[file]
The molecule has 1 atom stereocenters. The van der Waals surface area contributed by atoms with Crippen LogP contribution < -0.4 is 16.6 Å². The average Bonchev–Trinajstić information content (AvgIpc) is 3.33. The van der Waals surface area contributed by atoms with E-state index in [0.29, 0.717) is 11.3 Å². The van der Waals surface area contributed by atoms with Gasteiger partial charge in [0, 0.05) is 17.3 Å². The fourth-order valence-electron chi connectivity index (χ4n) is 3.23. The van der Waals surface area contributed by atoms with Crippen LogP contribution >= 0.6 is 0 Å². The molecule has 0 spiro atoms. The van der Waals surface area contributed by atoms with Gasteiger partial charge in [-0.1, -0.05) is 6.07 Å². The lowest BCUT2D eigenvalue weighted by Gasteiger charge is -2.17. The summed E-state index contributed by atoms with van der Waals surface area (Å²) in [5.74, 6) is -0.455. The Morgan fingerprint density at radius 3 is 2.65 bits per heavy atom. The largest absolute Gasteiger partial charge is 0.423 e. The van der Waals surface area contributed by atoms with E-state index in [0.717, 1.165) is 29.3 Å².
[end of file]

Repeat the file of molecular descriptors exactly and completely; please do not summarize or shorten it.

The molecule has 1 atom stereocenters. The van der Waals surface area contributed by atoms with Crippen LogP contribution < -0.4 is 16.6 Å². The average Bonchev–Trinajstić information content (AvgIpc) is 3.33. The van der Waals surface area contributed by atoms with E-state index in [0.29, 0.717) is 11.3 Å². The van der Waals surface area contributed by atoms with Gasteiger partial charge in [0, 0.05) is 17.3 Å². The fourth-order valence-electron chi connectivity index (χ4n) is 3.23. The van der Waals surface area contributed by atoms with Crippen LogP contribution >= 0.6 is 0 Å². The molecule has 0 spiro atoms. The van der Waals surface area contributed by atoms with Gasteiger partial charge in [-0.1, -0.05) is 6.07 Å². The lowest BCUT2D eigenvalue weighted by Gasteiger charge is -2.17. The summed E-state index contributed by atoms with van der Waals surface area (Å²) in [5.74, 6) is -0.455. The Morgan fingerprint density at radius 3 is 2.65 bits per heavy atom. The largest absolute Gasteiger partial charge is 0.423 e. The van der Waals surface area contributed by atoms with E-state index in [0.717, 1.165) is 29.3 Å².